Lo riu exposition
An exhibition in La Fatarella
, in the Terra Alta region of Catalonia, northern Spain
, that is about the Spanish Civil War
, more precisely about the final phase of it and the Battle of the Ebro
as well as its aftermath. It's more battlefield-archaeological in nature than any of the other war-topical exhibitions in the Ebro. This makes it rather specialist.
The full official name of this place is “Exposició 1938, l'última resistència republicana a l'Ebre” associated with the Espais històrics da la Batalla de l'Ebre, and run by the “River Association for the Study of Historical and Archaeological Heritage of the Terres de l'Ebre”, or just “River Association” for short, or “Lo Riu” (even shorter) in Catalan.
That is: this place is not part of the portfolio of the Consorci Memorial dels Espais de la Batalla de l'Ebre (COMEBE) that runs the Internationals exhibition
that's just round the corner, nor is it associated with the CeBe in Gandesa
All this can be important because, as my guide let on that, there are different “factions”, as it were, within the local circles of battlefield archaeologists and historians and there are some real rivalries and animosities between them.
But for the outsider, especially a foreign visitor this has at best practical implications. That is why it is a good idea to visit these less “official” sites and exhibitions with the sort of guide who can “mediate” between the different factions – such as the man I used when I was on my tour of the region (see under Ebro
What there is to see: Not all that much, certainly not in terms of what is accessible to the non-specialist.
This is a real battlefield-archaeology buffs' den!
There are a few exhibits, primarily items collected from the battlefields such as grenades, helmets, personal items and clothes, as well as the odd machine gun or pistol. And a number of dummies are dotted around donning the outfits of the various sides involved in the Spanish Civil War
But the main thing here are the intricate charts of the battlefield archaeology dig sites together with photos of finds and the progress of excavations. Some of these sites I had visited with my guide (see under Ebro
) independently and at some of them such excavation and/or reconstruction work was ongoing.
But I found the wealth of archaeological and war history detail a bit overwhelming. So I spent my time here looking around the exhibits and photographing (see the gallery below
) while my guide was talking shop with the people who run this exhibition and are involved in the archaeological digs. They clearly had a lot to exchange, chatting away for at least half an hour. But since all that was in Catalan I didn't get any of what was being said – nor did I even try to listen. My guide just gave me a selective summary afterwards (see also above under background).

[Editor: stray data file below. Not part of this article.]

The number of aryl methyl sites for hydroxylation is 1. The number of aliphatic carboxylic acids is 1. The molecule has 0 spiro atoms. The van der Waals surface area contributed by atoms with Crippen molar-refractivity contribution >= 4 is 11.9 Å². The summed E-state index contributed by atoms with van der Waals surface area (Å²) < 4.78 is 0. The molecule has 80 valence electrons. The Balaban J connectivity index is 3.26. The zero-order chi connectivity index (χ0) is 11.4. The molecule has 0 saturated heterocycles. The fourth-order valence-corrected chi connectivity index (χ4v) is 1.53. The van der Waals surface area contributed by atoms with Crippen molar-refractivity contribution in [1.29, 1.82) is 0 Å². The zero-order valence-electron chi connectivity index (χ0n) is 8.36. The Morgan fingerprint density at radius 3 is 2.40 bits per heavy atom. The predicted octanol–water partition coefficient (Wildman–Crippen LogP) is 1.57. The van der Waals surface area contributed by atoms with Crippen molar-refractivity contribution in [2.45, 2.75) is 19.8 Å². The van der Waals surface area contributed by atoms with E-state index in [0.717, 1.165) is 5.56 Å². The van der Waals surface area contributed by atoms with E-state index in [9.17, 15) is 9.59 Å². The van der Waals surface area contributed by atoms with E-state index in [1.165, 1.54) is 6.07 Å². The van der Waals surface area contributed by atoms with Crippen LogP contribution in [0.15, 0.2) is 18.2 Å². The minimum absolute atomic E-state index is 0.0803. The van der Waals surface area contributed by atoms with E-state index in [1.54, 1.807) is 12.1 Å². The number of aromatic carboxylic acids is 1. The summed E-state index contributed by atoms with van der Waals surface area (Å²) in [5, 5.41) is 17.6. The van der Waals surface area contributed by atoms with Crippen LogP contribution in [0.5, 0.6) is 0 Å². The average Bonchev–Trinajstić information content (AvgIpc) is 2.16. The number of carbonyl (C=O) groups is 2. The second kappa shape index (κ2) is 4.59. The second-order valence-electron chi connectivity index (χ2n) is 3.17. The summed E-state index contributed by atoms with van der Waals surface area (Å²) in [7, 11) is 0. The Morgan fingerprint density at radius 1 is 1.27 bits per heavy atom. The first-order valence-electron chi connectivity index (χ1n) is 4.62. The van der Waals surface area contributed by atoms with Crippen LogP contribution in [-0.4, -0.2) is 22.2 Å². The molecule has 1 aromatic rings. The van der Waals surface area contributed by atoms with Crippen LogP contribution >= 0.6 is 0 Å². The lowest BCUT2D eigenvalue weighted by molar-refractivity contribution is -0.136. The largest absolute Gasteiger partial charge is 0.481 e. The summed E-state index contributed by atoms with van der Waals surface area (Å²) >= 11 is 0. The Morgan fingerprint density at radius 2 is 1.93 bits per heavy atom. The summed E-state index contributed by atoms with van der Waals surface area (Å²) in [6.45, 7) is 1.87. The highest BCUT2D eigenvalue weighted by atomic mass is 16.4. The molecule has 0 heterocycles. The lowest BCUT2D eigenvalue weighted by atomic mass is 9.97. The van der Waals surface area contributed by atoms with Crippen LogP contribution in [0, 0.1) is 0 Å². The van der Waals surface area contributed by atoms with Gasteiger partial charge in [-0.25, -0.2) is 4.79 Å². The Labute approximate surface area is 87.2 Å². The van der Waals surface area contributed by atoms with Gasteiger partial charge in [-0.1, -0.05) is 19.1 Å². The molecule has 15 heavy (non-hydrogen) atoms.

All in all
, I found this perhaps the least rewarding of all the various exhibitions I visited in the Ebro
region. It was just too specialist – and very little was to be seen that was engaging enough for the foreign non-expert visitor. But for dyed-in-the-wool Spanish Civil War
history buffs it may well be worth it.
on the western side of the old town centre of La Fatarella
, Catalonia, Spain
, on the intersection of Carrer Vall d'Estudi and Carrer Sunyer.
Access and costs: restricted, but free.
While the address is easy enough to find within La Fatarella
, being literally just a few steps up the road from the Internationals in Ebro exhibition
, I found it impossible to find anything out about regular opening times
. I guess it's one of those places you have to arrange to visit. At least I found some contact details: you could email them at loruiassociacio(at)gmail.com or phone: 646925114 / 639991749 (at least those were the details posted on a wall at the site when I was there in April 2015).
When I visited, it was my guide (see under Ebro
) who phoned ahead and did all the talking with the people at the exhibition (in Catalan – nobody there spoke any English). If you can speak the language well enough, you can try it on your own. But even then I would still recommend using this guide, as he has a very good rapport with the people involved, and without that it can be difficult to get positive responses from them as an outsider.
As far as I can remember I wasn't charged any admission fee when I visited this place – so I presume it is generally free of charge, but I can't be 100% certain.
Time required: not long, unless you are a committed Spanish Civil War battlefield archaeology buff.
Combinations with other dark destinations:
The other war-themed exhibition in La Fatarella
, about the Internationals
, is more easily accessible both in terms of practicalities as well as the nature of its design and topic, especially from the point of view of a foreign visitor. So it's actually much more of a must-do when coming to this little town than the Lo Riu exhibition.
Combinations with non-dark destinations:
See under La Fatarella
and also under Ebro
- LoRiu 01 - outside
- LoRiu 02 - inside
- LoRiu 03 - dummy commie fighter
- LoRiu 04 - inappropriately shod
- LoRiu 05 - display cabinet
- LoRiu 06 - helmets
- LoRiu 07 - guns and ammo
- LoRiu 08 - bigger bits
- LoRiu 09 - hand grenade
- LoRiu 10 - more peaceful relics
- LoRiu 11 - tins of fish
- LoRiu 12 - from Norway
- LoRiu 13 - battlefield archaeology
- LoRiu 14 - crate of hand grenades
- LoRiu 15 - mounted war relics